Blymire, Curry and Hess were apprehended so quickly that the news of their arrest was in the same edition of the paper as the news of Rehmeyer’s murder. Blymire had made no secret of his intention to confront Rehmeyer, and had actually stopped at Mrs. Rehmeyer’s house the night before the murder to ask about his whereabouts. All three were in custody by sundown. The men readily confessed to the murder during interrogation sessions that lasted all night. Blymire seemed more relieved at having the hex lifted than he was concerned about legal repercussions.

News of the murder—and especially its motive—quickly began to spread. Out-of-state newspapers began to sensationalize the story of the modern-day “witchcraft murder” in rural Pennsylvania. To the consternation of the civic and business leaders of York County, reporters and photographers poured into York and began filing unflattering stories about the backwards beliefs of the “dumb Dutchmen” of the area.

The press worldwide seemed appalled that in those modern times American citizens could still believe in such medieval notions as witchcraft, and even be willing to commit murder for these beliefs.

The late 1920’s was regarded as a technological miracle age, with electricity, telephones, radio and powered flight becoming widespread. The press worldwide seemed appalled that in those modern times American citizens could still believe in such medieval notions as witchcraft, and even be willing to commit murder for these beliefs. New York World columnist William Bothio was particularly aghast that “. . . only an hour as the motor runs from Philadelphia . . . genuine witches are killing each other at midnight with incantations ‘round infernal fires.”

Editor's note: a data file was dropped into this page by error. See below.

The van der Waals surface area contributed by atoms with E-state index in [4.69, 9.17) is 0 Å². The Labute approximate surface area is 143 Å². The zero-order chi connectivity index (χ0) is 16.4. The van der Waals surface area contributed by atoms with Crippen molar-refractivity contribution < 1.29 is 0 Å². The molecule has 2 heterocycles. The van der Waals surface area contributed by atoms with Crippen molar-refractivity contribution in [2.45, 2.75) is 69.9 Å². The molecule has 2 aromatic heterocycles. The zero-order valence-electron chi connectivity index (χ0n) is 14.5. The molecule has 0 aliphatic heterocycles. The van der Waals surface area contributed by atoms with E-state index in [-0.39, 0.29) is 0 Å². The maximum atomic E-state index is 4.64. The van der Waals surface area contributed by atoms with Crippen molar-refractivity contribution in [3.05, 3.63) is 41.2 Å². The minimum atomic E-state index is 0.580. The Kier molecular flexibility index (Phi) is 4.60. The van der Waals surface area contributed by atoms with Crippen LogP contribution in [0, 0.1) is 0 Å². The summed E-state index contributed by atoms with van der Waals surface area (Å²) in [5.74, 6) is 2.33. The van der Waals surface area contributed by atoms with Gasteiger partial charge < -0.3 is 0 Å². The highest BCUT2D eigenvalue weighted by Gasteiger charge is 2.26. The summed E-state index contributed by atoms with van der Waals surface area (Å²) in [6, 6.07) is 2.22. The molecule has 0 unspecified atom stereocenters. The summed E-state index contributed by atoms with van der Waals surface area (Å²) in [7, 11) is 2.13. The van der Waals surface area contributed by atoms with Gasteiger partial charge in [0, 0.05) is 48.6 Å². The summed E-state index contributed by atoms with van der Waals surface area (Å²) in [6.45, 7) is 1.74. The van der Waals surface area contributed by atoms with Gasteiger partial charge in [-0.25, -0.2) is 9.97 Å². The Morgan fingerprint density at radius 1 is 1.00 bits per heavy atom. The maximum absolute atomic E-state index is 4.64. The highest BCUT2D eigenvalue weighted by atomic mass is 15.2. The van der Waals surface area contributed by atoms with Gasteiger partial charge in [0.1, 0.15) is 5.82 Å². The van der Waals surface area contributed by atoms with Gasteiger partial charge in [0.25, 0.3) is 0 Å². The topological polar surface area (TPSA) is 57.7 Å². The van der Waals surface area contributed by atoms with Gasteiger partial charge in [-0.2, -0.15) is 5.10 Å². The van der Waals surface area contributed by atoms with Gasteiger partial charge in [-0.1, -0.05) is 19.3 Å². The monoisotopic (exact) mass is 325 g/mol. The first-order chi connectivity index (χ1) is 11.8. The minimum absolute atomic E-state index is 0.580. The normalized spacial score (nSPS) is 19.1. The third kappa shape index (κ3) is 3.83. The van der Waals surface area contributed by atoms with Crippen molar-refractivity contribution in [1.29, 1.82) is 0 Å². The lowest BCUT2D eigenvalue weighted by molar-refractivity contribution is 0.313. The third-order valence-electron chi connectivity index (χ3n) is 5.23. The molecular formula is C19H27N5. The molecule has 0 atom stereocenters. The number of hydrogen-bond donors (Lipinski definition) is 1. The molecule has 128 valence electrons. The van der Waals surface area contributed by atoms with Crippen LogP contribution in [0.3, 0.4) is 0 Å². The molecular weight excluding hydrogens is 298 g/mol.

This sort of coverage was not uncommon, but it was entirely unwelcome. In York, the citizens wanted to get the legal process over with quickly so the “furrin press” would go back home and stop painting the locals as superstitious hicks. This communal desire for speedy resolution had an adverse effect on the trials of John Blymire, John Curry, and Wilbert Hess.

Blymire’s case went to trial first. As a pauper, he was assigned an inexperienced public defender named Herbert Cohen. The lawyer’s job was made much more difficult by the District Attorney, Amos Herrmann, and the judge, Roy Sherwood. Herrmann and Sherwood represented the Old Guard of York, and did not want any further besmirchment of the town in the worldwide press.

To that end, Herrmann and Sherwood labored to preclude any mention of witchcraft or powwowing during the trial. The confessions that were submitted to the court were severely bowdlerized—statements that had been freely given over the course of eight hours were reduced to a few paragraphs. There was no mention of powwowing, or Blymire’s long search for the witch he believed had hexed him. As far as the state was concerned, the motive for the murder was the small box of pennies the three had taken from Rehmeyer’s house; nothing else would even be considered.